Generous Masha is queen of the crop
A South Queensferry woman is sporting a stylish new haircut after donating 16 inches of her hair to the Little Princess Trust '” raising money for two children's charities in the process.
Masha Allan, 31, a project officer working for gas distribution company SGN in Edinburgh, has had long hair for as long as she can remember, but decided to take the plunge and have it cut off after a friend’s daughter was diagnosed with a rare form of brain cancer.
Her donation will be used by the trust to make real hair wigs for children who have lost their own hair through cancer treatment and other illnesses.
Masha said: “In April, my friend’s six-year-old daughter Kaleigh was diagnosed with Diffuse Intrinsic Pontine Glioma (DIPG), a type of brain cancer with no known cure.
“Another friend’s son suffers from a debilitating and potentially life-limiting condition known as Mitochondrial Disease. I felt that, compared to what they were going through, losing my hair wasn’t a big deal.
“Although I decided to ‘go for the chop’ back in April, I wanted to grow my hair for another six months to get it as long as possible.
“I can’t deny I was nervous leading up to the big day, but when something like that happens to your friends, it was a small sacrifice to make.
“The reaction from everyone has been really positive, although I have had to put up with a few Sinead O’Connor jokes.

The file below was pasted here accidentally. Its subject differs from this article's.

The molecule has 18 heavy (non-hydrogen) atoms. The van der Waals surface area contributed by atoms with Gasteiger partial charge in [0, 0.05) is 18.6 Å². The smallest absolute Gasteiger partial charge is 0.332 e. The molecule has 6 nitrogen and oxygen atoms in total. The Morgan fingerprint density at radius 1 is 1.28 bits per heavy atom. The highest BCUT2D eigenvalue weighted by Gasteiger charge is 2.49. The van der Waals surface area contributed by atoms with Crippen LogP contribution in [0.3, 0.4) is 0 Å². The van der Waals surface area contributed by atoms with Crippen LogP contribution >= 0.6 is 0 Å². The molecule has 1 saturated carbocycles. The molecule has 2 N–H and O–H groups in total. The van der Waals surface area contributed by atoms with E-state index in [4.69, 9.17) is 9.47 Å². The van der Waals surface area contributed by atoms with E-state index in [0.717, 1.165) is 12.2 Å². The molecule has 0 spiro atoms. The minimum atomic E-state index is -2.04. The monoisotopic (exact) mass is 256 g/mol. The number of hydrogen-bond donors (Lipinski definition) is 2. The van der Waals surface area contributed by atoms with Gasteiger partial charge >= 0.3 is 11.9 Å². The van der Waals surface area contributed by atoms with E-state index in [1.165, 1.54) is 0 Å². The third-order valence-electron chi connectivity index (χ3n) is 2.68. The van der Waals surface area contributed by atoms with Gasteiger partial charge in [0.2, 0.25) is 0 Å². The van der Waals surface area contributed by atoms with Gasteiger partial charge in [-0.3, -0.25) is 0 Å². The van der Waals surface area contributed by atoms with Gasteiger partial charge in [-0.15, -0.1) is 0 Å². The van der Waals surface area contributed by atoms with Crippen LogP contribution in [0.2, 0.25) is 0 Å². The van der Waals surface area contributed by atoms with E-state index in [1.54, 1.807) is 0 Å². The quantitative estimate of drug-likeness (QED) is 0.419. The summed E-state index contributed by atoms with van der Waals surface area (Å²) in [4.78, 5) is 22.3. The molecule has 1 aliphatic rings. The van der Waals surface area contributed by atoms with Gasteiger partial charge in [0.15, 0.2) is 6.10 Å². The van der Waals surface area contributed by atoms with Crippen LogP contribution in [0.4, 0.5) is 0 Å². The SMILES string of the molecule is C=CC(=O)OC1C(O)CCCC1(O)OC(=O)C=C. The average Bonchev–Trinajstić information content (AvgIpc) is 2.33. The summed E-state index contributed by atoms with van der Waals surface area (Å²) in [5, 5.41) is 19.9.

“My five-year-old daughter has been going round telling anyone who will listen that her mum has had her hair cut off and that she’s going to grow her own hair so that she can help the other children.”
Friends, SGN employees and family have also donated more than £1400 and she plans to split the money raised between two organisations: The Lily Foundation, a charity founded in memory of eight-month-old Lily Curtis, who lost her battle with Mitochondrial Disease, and Kaleigh’s Trust, a website set up by Masha’s friend to highlight his daughter’s battle with DIPG and help other families affected by the condition.
Thanking everyone for their support, Masha went on: “The response has been overwhelming. The current amount raised through sponsorship from friends, family and colleagues stands at £1435 and that, coupled with a £500 donation from SGN’s Into Action fund [which supports colleagues who help charities or their local community], has brought the total to almost £2000. Mashe added: “I am in awe at how generous and supportive everyone has been.”
Masha’s friend Scott, who is Kaleigh’s father, has set up a petition calling for research into DIPG brain tumours to be increased. Anyone who is interested in signing it can visit www.petition.parliament.uk/petitions/131556.